One day, having sat for a length of time in our garden, I became aware that I was sitting in and was a field of timeless energy. Everywhere I looked I could see tremulous, horizontal lines of pulsing energy. The lines were impartial, neither cruel nor benevolent. They were, what writer and poet David Hinton, calls the “generative tissue of the Cosmos.”
This tissue expresses itself as a constant state of flux shifting from emptiness into form only later to shift back into emptiness. After this experience I felt compelled to create a contemporary, visual language depicting the vision that occurred that afternoon.
Interested in the subjects of impermanence, qi or breath-energy, absence and presence, I turned to Chinese philosopher Lao Tzu’s ancient text Tao te Ching. Each of my bodies of work is an opportunity to study and express its wisdom visually.
Using line and grid, ink, water, pen, and paint, the goal of my paintings and works on paper is to engender a quieting of the hyperactive mind. Through prolonged viewing, internal and external chatter is quieted. Functioning as objects of contemplation, they remind us of that which we are, what we come from and will return to. Think of them as modern mandalas holding talismanic, meditative power – a form of practical magic helping to place us in harmony with the energies of the Cosmos.
"A brief visit to Oakland recently yielded some interesting emerging work … Lisa Espenmiller’s new work at Chandra Cerrito Gallery references the artist’s meditative practice. The (chant) drawings appear almost as woven tapestries, but are in fact quotes from The Tao, written over and over in different directions."
-- ArtSource Consulting. ArtSource blog post re: "On the Line", April 7, 2015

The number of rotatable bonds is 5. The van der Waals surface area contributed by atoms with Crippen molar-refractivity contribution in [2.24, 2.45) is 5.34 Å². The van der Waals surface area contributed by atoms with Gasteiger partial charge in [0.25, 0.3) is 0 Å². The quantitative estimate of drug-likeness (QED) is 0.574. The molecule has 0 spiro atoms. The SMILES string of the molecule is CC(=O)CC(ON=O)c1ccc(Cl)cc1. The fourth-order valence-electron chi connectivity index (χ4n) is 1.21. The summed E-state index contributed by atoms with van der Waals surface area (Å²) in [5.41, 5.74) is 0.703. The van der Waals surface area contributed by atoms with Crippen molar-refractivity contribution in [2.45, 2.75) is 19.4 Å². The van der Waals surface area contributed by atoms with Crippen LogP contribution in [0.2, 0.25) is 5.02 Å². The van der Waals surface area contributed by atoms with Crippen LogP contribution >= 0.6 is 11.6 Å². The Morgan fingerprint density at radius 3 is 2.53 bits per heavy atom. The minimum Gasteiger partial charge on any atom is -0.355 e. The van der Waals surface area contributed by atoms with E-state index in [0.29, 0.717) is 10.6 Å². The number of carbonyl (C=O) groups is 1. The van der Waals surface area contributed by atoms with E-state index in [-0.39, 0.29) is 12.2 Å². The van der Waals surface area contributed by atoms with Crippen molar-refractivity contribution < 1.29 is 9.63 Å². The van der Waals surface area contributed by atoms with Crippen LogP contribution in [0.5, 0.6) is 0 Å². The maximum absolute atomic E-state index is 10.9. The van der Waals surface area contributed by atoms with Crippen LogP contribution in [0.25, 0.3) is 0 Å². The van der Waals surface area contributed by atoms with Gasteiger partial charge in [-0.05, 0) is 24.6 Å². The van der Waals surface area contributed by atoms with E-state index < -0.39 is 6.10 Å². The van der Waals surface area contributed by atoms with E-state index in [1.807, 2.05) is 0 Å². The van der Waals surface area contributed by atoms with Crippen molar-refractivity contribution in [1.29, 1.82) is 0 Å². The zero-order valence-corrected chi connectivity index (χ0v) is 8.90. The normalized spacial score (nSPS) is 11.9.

"Lisa Espenmiller's paintings are visual haiku offered as objects of reflection, linked to her writing practice as well as the practice of meditation. Repetitive, horizontal, scribbled threads of color echo the process of handwritten text and appear to float upon color field 'pages'."
-- Claudia Tennyson. Aftermath exhibit essay, September 26, 2013
"The smooth and subtle undulations of line and color in Lisa Espenmiller's works provide a calmness and stillness that, according to the artist, is rooted in the meditative practices of Zen. Her work exists to serve as the viewer's refuge from the noise and ceaseless activity of our culture as well as the mind itself. Working with ink, water, paper and brush, Espenmiller will position herself before her surface and, once in a rooted meditative state, paint by intuition rather than with the eye and mind. Her ability to block the logical mind while creating her art is of key importance, as it prompts acceptance and trust in that which comes from each movement. Her work is greatly influenced by the practice of stillness, the flow of chi (life force), and a steady focus on the present moment at hand."
-- Patricia Watts. Transmissions exhibit essay, 2013
“Lisa Espenmiller draws horizontal ink lines, one after the other, until the entire surface of canvas or paper becomes a striped color field she relates to “chi” —the subtle energy that infuses existence, which can become evident through the process of meditation. Although on a formal level, her work has ties to the linear compositions and subtle hues of Agnes Martin’s paintings, Espenmiller’s art practice is less influenced by the work of other artists than it is an extension of both her writing practice (she is also a poet) and her Zen meditation practice. Her multi-disciplinary aim is to ‘encourage stillness and a focus on the moment at hand.’ She achieves this with her paintings and works on paper, which require the artist’s own sustained attentiveness while inspiring calm and contemplation in the viewer.”
-- Chandra Cerrito Contemporary. Cumulous exhibit essay, July 26, 2012
"Walking up to Lisa Espenmiller's drawings, the viewer might easily dismiss them as easy compositions of vertical or horizontal lines, reminiscent to the work of Agnes Martin. This would be doing them a disservice. These compositions are less rooted in art and are related to the artist’s Zen meditation practice. Viewing them for an extended period of time, I began to look into the color, relax and leave the crowds around me to their chatter. In this sense, the works are closer to those of John Zurier, in terms of the thought process that created them."
-- Greg Flood, Art Critic and Curator. Examiner.com, September 17, 2012